Why not let NPR go it alone, preferably as a for-profit business? Its programming is better than its executives' attitudes, and left to its own devices it could either choose to market itself as a network for snotty liberals or broaden its appeal to those with highbrow tastes regardless of politics. Either way it would be freed from the constraint of having to pretend to respect ordinary Americans, who would no longer be coerced into paying for the enterprise.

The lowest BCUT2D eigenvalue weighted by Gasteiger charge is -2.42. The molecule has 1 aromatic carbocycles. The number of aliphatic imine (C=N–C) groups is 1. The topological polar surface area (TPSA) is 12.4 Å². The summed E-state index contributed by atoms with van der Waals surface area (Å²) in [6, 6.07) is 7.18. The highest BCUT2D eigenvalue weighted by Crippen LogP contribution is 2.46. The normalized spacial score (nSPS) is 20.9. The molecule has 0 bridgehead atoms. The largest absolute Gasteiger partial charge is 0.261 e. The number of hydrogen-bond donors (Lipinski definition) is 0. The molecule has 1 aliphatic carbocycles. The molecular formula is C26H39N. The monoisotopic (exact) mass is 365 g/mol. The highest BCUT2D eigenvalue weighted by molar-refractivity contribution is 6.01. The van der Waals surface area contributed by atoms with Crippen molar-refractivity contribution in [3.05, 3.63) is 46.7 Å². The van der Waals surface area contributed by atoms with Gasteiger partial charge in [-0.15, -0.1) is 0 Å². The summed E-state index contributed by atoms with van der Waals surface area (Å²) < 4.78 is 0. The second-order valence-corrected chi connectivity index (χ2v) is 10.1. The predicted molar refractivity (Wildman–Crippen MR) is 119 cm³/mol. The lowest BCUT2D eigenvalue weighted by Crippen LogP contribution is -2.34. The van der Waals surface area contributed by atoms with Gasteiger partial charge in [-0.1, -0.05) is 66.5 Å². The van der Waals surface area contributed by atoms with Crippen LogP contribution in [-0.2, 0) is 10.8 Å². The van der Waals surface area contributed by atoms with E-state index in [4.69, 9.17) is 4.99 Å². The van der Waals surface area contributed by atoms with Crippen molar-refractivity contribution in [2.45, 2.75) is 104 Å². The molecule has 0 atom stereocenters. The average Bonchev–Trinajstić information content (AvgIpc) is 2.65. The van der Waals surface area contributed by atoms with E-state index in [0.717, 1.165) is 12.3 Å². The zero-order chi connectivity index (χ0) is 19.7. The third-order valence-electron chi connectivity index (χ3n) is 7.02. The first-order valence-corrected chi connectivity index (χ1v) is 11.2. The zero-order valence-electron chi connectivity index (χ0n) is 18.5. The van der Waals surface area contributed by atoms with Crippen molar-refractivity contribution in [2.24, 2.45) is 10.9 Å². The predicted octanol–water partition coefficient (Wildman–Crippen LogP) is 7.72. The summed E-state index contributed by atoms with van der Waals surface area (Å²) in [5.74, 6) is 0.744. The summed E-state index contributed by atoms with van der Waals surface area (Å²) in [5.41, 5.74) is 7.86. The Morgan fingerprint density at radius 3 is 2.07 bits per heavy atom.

FOOTNOTE: O’Keefe's video of NPR is embroiled in controversy over its journalistic fairness. Neither Schiller himself nor NPR’s spokesmen dispute the bottom line that he said objectionable things, but it’s a tribute to unsubsidized, “capitalist” media that the story on O’Keefe’s selective editing was broken by none other than the website of conservative icon/liberal bogeyman Glenn Beck. Similarly, the recent sting videos of Planned Parenthood clinics by pro-life muckrakers at LiveAction.org have generated a fierce debate among pro-life thinkers over whether such deceptive investigations are immoral (for examples, go here, here, and here). Isn’t this uproar and controversy in a vigorous civil society -- untethered by government paymasters and regulators -- inspiring? It beats the chablis-and-brie monotone of government-run media hands down.